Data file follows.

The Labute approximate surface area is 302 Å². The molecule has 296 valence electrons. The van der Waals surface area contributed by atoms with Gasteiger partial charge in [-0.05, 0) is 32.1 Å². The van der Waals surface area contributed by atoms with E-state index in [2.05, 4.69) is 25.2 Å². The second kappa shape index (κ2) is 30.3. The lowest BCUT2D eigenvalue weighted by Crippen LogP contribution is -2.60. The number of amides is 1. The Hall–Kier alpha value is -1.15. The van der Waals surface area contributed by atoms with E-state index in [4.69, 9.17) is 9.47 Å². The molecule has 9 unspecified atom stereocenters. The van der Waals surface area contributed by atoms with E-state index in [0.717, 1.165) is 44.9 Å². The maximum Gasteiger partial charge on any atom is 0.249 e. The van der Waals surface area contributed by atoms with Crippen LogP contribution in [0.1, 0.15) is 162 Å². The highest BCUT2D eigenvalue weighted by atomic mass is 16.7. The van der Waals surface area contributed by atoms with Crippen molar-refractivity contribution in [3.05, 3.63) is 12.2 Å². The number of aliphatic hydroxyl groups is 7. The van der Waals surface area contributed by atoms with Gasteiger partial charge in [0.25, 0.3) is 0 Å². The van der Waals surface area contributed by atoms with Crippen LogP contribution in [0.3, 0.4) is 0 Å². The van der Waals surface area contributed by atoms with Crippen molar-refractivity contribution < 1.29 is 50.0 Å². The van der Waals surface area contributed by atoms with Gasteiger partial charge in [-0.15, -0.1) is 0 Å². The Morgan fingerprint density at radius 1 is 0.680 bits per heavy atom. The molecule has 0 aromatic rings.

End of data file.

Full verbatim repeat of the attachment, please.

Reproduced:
The Labute approximate surface area is 302 Å². The molecule has 296 valence electrons. The van der Waals surface area contributed by atoms with Gasteiger partial charge in [-0.05, 0) is 32.1 Å². The van der Waals surface area contributed by atoms with E-state index in [2.05, 4.69) is 25.2 Å². The second kappa shape index (κ2) is 30.3. The lowest BCUT2D eigenvalue weighted by Crippen LogP contribution is -2.60. The number of amides is 1. The Hall–Kier alpha value is -1.15. The van der Waals surface area contributed by atoms with E-state index in [4.69, 9.17) is 9.47 Å². The molecule has 9 unspecified atom stereocenters. The van der Waals surface area contributed by atoms with E-state index in [0.717, 1.165) is 44.9 Å². The maximum Gasteiger partial charge on any atom is 0.249 e. The van der Waals surface area contributed by atoms with Crippen LogP contribution in [0.1, 0.15) is 162 Å². The highest BCUT2D eigenvalue weighted by atomic mass is 16.7. The van der Waals surface area contributed by atoms with Crippen molar-refractivity contribution in [3.05, 3.63) is 12.2 Å². The number of aliphatic hydroxyl groups is 7. The van der Waals surface area contributed by atoms with Gasteiger partial charge in [0.25, 0.3) is 0 Å². The van der Waals surface area contributed by atoms with Crippen LogP contribution in [0.3, 0.4) is 0 Å². The van der Waals surface area contributed by atoms with Crippen molar-refractivity contribution < 1.29 is 50.0 Å². The van der Waals surface area contributed by atoms with Gasteiger partial charge in [-0.15, -0.1) is 0 Å². The Morgan fingerprint density at radius 1 is 0.680 bits per heavy atom. The molecule has 0 aromatic rings.